NH business owner brings medical supplies to Ukraine

As the crisis in Ukraine continues, one business owner from New Hampshire took some time away from work to help out on the ground in the war-torn country.Andrey Ilyuk owns a car dealership in Auburn and is also the president of the nonprofit organization The Loving Lifeline. He plans to […]

As the crisis in Ukraine continues, one business owner from New Hampshire took some time away from work to help out on the ground in the war-torn country.Andrey Ilyuk owns a car dealership in Auburn and is also the president of the nonprofit organization The Loving Lifeline. He plans to donate 100% of the funds he raises to help his native Ukraine.Ilyuk has sent containers of supplies to Ukraine. He said he’s in the western part of the country but plans to travel east in the coming days to the more volatile territory.Ilyuk is meeting with local businesses and pastors to brainstorm how people still in the area can buy from them and help provide jobs for people who need them. “We’re combining all together just to, in a sense, to try to move some mountains,” Ilyuk said. He said he had to leave his comfortable life behind and head into danger because he can’t live with a guilty conscience.”I’m a father. I have two kids,” Ilyuk said. “I can’t look when there’s little kids that have nothing to eat, or yesterday, there was a story that a little kid was bringing food to the grave of his mother, because his mother starved, and she gave all the food to him.”Ilyuk said that when the conflict first started, he thinks support from around the world was the strongest, but he worries it’s waning a bit, and it’s tough for people who are running out of money.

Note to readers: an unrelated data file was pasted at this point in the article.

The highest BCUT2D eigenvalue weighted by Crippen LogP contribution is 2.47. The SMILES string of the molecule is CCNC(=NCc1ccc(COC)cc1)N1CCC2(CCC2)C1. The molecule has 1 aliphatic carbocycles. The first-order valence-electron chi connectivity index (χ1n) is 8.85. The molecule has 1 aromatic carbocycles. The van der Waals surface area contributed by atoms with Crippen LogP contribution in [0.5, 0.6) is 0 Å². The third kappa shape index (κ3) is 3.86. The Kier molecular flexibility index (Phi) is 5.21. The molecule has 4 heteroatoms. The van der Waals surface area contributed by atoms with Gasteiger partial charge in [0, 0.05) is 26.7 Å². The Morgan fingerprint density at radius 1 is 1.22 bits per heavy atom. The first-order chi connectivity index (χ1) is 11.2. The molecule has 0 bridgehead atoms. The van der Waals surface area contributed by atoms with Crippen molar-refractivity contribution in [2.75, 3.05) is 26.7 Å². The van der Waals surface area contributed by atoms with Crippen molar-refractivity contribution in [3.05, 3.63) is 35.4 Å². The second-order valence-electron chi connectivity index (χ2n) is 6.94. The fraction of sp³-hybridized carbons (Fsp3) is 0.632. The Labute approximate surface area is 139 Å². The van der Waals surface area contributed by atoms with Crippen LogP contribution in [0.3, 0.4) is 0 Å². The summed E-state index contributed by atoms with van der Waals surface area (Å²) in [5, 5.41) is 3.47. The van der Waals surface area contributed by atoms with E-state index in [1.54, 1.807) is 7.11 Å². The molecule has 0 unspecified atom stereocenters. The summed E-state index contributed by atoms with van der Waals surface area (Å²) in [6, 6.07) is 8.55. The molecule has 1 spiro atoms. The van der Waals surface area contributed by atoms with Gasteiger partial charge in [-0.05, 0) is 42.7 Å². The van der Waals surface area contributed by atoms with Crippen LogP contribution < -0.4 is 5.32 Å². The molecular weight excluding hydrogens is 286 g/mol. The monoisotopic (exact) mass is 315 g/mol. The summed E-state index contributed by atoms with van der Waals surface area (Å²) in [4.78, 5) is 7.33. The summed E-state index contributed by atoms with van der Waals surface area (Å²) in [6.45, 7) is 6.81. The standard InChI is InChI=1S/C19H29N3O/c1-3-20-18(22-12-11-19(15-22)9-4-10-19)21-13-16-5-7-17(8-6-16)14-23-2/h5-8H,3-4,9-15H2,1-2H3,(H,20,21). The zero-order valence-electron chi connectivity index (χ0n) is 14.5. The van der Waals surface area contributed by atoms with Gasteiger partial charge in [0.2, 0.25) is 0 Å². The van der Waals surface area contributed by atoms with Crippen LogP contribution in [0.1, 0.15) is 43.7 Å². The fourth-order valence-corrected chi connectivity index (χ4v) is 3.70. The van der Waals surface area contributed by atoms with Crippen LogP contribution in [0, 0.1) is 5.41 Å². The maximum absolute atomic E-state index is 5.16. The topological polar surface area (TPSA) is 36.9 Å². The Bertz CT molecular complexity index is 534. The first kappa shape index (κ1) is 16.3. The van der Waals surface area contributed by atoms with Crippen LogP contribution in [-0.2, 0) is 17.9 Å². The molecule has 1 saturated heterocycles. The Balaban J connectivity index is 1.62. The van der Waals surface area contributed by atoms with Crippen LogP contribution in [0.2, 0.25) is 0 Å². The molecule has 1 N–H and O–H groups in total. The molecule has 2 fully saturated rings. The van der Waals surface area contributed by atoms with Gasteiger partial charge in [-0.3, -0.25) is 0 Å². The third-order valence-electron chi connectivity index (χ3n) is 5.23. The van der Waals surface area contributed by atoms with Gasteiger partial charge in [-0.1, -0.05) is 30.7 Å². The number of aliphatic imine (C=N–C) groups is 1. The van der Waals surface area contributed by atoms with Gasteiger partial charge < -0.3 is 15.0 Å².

As the crisis in Ukraine continues, one business owner from New Hampshire took some time away from work to help out on the ground in the war-torn country.

Andrey Ilyuk owns a car dealership in Auburn and is also the president of the nonprofit organization The Loving Lifeline. He plans to donate 100% of the funds he raises to help his native Ukraine.

Ilyuk has sent containers of supplies to Ukraine. He said he’s in the western part of the country but plans to travel east in the coming days to the more volatile territory.

Ilyuk is meeting with local businesses and pastors to brainstorm how people still in the area can buy from them and help provide jobs for people who need them.

“We’re combining all together just to, in a sense, to try to move some mountains,” Ilyuk said.

He said he had to leave his comfortable life behind and head into danger because he can’t live with a guilty conscience.

“I’m a father. I have two kids,” Ilyuk said. “I can’t look when there’s little kids that have nothing to eat, or yesterday, there was a story that a little kid was bringing food to the grave of his mother, because his mother starved, and she gave all the food to him.”

Ilyuk said that when the conflict first started, he thinks support from around the world was the strongest, but he worries it’s waning a bit, and it’s tough for people who are running out of money.

https://www.wmur.com/article/auburn-business-owner-medical-supplies-ukraine/39706467

Dong Anker

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